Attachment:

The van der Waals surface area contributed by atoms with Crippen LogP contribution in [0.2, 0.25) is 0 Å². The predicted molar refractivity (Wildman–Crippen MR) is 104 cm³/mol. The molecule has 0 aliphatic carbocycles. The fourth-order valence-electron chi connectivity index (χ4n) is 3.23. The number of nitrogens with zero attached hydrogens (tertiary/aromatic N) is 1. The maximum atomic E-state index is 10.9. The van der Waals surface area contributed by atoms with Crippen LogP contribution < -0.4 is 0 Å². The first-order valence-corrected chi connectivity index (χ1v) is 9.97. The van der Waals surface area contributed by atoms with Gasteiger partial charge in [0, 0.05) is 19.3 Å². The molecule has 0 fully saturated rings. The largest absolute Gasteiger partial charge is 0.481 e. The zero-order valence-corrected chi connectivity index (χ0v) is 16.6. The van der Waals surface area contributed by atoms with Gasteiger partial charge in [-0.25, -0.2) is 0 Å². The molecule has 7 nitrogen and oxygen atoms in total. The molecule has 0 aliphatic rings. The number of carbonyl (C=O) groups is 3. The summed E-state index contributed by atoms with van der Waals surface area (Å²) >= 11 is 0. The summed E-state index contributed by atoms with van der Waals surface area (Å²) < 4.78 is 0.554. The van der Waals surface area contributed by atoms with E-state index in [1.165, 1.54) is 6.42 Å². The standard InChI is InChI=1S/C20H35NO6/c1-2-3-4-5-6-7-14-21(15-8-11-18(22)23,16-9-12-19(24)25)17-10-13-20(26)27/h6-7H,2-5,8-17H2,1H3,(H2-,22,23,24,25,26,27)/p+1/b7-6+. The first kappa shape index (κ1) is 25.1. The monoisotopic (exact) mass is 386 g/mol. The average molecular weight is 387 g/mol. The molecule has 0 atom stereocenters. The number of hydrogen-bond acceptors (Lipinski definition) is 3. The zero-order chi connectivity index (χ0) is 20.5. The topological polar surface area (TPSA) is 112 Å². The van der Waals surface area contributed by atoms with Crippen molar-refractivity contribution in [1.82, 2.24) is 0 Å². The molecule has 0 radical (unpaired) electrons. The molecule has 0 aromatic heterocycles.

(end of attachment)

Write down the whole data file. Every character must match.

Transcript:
The van der Waals surface area contributed by atoms with Crippen LogP contribution in [0.2, 0.25) is 0 Å². The predicted molar refractivity (Wildman–Crippen MR) is 104 cm³/mol. The molecule has 0 aliphatic carbocycles. The fourth-order valence-electron chi connectivity index (χ4n) is 3.23. The number of nitrogens with zero attached hydrogens (tertiary/aromatic N) is 1. The maximum atomic E-state index is 10.9. The van der Waals surface area contributed by atoms with Crippen LogP contribution < -0.4 is 0 Å². The first-order valence-corrected chi connectivity index (χ1v) is 9.97. The van der Waals surface area contributed by atoms with Gasteiger partial charge in [0, 0.05) is 19.3 Å². The molecule has 0 fully saturated rings. The largest absolute Gasteiger partial charge is 0.481 e. The zero-order valence-corrected chi connectivity index (χ0v) is 16.6. The van der Waals surface area contributed by atoms with Gasteiger partial charge in [-0.25, -0.2) is 0 Å². The molecule has 7 nitrogen and oxygen atoms in total. The molecule has 0 aliphatic rings. The number of carbonyl (C=O) groups is 3. The summed E-state index contributed by atoms with van der Waals surface area (Å²) >= 11 is 0. The summed E-state index contributed by atoms with van der Waals surface area (Å²) < 4.78 is 0.554. The van der Waals surface area contributed by atoms with E-state index in [1.165, 1.54) is 6.42 Å². The standard InChI is InChI=1S/C20H35NO6/c1-2-3-4-5-6-7-14-21(15-8-11-18(22)23,16-9-12-19(24)25)17-10-13-20(26)27/h6-7H,2-5,8-17H2,1H3,(H2-,22,23,24,25,26,27)/p+1/b7-6+. The first kappa shape index (κ1) is 25.1. The monoisotopic (exact) mass is 386 g/mol. The average molecular weight is 387 g/mol. The molecule has 0 atom stereocenters. The number of hydrogen-bond acceptors (Lipinski definition) is 3. The zero-order chi connectivity index (χ0) is 20.5. The topological polar surface area (TPSA) is 112 Å². The van der Waals surface area contributed by atoms with Crippen molar-refractivity contribution in [1.82, 2.24) is 0 Å². The molecule has 0 radical (unpaired) electrons. The molecule has 0 aromatic heterocycles.